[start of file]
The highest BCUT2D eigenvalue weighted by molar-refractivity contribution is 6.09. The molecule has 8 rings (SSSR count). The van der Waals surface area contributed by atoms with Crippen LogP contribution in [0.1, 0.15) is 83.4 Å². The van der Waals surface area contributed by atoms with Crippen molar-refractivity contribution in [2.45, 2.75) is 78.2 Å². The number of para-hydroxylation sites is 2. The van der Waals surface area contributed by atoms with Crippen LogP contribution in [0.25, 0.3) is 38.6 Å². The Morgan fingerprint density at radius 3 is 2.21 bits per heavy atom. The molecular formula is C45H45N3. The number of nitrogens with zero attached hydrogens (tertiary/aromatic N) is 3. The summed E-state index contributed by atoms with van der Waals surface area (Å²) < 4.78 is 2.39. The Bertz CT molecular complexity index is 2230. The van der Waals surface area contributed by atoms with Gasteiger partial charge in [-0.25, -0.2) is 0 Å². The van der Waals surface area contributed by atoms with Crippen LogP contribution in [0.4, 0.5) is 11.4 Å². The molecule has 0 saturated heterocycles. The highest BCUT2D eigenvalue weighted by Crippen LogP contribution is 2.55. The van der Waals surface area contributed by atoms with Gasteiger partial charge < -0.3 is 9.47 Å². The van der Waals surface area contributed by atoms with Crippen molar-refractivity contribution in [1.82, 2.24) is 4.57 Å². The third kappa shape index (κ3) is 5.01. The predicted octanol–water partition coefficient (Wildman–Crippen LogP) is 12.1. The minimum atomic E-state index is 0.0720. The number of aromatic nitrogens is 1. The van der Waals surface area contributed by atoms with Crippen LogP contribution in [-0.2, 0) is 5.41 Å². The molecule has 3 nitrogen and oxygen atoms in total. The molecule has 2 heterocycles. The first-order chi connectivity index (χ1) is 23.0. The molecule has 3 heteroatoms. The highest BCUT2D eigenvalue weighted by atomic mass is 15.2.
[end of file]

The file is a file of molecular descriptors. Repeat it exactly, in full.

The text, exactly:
The highest BCUT2D eigenvalue weighted by molar-refractivity contribution is 6.09. The molecule has 8 rings (SSSR count). The van der Waals surface area contributed by atoms with Crippen LogP contribution in [0.1, 0.15) is 83.4 Å². The van der Waals surface area contributed by atoms with Crippen molar-refractivity contribution in [2.45, 2.75) is 78.2 Å². The number of para-hydroxylation sites is 2. The van der Waals surface area contributed by atoms with Crippen LogP contribution in [0.25, 0.3) is 38.6 Å². The Morgan fingerprint density at radius 3 is 2.21 bits per heavy atom. The molecular formula is C45H45N3. The number of nitrogens with zero attached hydrogens (tertiary/aromatic N) is 3. The summed E-state index contributed by atoms with van der Waals surface area (Å²) < 4.78 is 2.39. The Bertz CT molecular complexity index is 2230. The van der Waals surface area contributed by atoms with Gasteiger partial charge in [-0.25, -0.2) is 0 Å². The van der Waals surface area contributed by atoms with Crippen LogP contribution in [0.4, 0.5) is 11.4 Å². The molecule has 0 saturated heterocycles. The highest BCUT2D eigenvalue weighted by Crippen LogP contribution is 2.55. The van der Waals surface area contributed by atoms with Gasteiger partial charge < -0.3 is 9.47 Å². The van der Waals surface area contributed by atoms with Crippen molar-refractivity contribution in [1.82, 2.24) is 4.57 Å². The third kappa shape index (κ3) is 5.01. The predicted octanol–water partition coefficient (Wildman–Crippen LogP) is 12.1. The minimum atomic E-state index is 0.0720. The number of aromatic nitrogens is 1. The van der Waals surface area contributed by atoms with Crippen LogP contribution in [-0.2, 0) is 5.41 Å². The molecule has 3 nitrogen and oxygen atoms in total. The molecule has 2 heterocycles. The first-order chi connectivity index (χ1) is 23.0. The molecule has 3 heteroatoms. The highest BCUT2D eigenvalue weighted by atomic mass is 15.2.